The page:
I forgot to return Juan’s bicycle lock key, so I found a good way to do it sandwiched between 2 cards I used from the packaging of a fleece blanket (made in China, $7.99, thank you TJMax). The images are from a National Geographic, highlighting China, and I liked following the lines of the building to accent the crowd. I left the side slots in for fun, and later realized it would be a perfect place to secure the key. I put it all in a small clear gift bag from an earlier purchase. Now the postmasters can see the images from the outside. I hope they enjoy them.

Letter for Juan, side 1 - Chinese Factory

Letter for Juan, side 1 - Chinese Factory

Letter for Juan, side 2 - Chinese Factory

Letter for Juan, side 2 - Chinese Factory

Do you want a unique, hand-sewn, snail-mail-delivered creation? Tell me your address.

In Memory

July 30, 2010

I hate how we don’t seem to truly appreciate people until they’re gone, until its too late.

My good friend, Daniel Schreiber, 24, seemed to have the wrong timing late Monday night (July 26, 2010). Perhaps that’s all it was – bad timing.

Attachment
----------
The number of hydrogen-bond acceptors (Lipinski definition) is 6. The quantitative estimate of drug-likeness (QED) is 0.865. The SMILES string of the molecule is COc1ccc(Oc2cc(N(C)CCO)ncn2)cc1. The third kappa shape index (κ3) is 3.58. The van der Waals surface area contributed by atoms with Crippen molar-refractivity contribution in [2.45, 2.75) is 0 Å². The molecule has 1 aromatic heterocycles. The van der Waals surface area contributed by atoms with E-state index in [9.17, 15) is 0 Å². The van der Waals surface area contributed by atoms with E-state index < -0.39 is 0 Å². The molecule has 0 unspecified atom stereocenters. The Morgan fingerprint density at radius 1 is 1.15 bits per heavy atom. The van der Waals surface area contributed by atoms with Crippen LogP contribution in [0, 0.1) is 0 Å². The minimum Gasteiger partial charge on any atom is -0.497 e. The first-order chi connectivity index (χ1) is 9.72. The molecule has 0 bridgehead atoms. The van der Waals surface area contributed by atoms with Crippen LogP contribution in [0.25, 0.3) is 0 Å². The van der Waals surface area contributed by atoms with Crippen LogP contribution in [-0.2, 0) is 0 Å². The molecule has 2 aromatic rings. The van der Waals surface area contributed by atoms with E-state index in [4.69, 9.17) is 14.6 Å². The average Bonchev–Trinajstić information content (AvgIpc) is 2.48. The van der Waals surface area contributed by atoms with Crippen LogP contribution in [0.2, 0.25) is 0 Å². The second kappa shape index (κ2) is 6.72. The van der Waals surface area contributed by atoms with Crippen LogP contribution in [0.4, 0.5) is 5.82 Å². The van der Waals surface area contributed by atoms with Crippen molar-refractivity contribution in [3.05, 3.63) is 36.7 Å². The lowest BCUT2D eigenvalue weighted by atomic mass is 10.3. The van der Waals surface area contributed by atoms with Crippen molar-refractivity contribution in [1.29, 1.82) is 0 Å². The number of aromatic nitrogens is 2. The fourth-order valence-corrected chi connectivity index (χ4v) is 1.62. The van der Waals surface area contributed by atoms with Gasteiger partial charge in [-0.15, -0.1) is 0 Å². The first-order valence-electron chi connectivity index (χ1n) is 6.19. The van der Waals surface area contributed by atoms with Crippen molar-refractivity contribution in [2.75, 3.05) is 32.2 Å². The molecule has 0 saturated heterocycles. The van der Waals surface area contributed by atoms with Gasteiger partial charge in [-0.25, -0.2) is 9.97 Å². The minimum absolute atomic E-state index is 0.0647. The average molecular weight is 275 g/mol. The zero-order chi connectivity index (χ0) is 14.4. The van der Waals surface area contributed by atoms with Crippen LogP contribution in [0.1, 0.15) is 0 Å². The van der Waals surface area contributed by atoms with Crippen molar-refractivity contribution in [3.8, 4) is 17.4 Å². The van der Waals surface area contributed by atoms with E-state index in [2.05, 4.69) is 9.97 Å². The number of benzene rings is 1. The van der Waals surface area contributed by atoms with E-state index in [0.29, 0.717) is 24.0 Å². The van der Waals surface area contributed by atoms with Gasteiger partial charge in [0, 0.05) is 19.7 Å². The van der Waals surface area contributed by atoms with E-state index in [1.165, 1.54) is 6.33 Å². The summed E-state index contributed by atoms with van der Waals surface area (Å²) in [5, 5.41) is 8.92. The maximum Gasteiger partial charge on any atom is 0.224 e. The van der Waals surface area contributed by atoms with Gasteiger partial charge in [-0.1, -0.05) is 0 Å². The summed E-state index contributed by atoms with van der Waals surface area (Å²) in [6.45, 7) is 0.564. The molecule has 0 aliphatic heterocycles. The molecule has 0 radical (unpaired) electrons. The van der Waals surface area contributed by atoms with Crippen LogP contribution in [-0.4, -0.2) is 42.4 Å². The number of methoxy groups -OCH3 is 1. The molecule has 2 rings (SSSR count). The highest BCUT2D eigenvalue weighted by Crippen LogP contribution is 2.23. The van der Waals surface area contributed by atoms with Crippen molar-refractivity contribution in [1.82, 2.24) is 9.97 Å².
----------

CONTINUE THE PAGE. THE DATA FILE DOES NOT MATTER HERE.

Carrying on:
A chocolate profile

The above is a blind-continuous-contour drawing I did one night while we were sitting out on the front porch, feasting on his usual (and my favorite) – custard pudding, like only he could make it, finished with a light sprinkling of cacoa nibs.

He could walk up to anyone and ask, “Hey, do you like chocolate?” What a smart way to start a conversation, since just about everyone has some opinion on chocolate and most everyone likes free samples. We had found these molds at the big yard sale on campus and they were in the shape of a kitty and a pumpkin, but, if you look at it fast, it looks kind of like a moon, so Dan called them “cat-moons”. They were the perfect sample size.

I first met Dan at the Mustache Ride put on by the Bike Project. He had knit this wonderful cap/mustache piece that can best be described by a picture:

Dan at the Mustache Ride with his recently knit creation.

It has historical references to a group of people (of course I’m forgetting all the details) who used it for warmth. Dan was so good at finding these little, rather obscure hand crafted things. He was always encouraging people to take up a trade or learn a new skill (he kept pushing me to build a stone house – how hard can it be?)

For stories others have posted:

For more about Dan and his whimsical creative writing, check out his blog : Artisanal Thinking

An article from Smile Politely (July 28, 2010): The man that is and always will be Flatlander Chocolate

And an article from the News-Gazette (Nov.11, 2009): UI graduate student turns beans to bars of chocolate

Looking at his photos and thinking, I can’t believe I’m writing this. I just can’t.

fathers, family, photo, fuzzy. focused.

July 17, 2010

A friend recently showed me this site. Very poetic and soft, the tone and the photographs matched perfectly.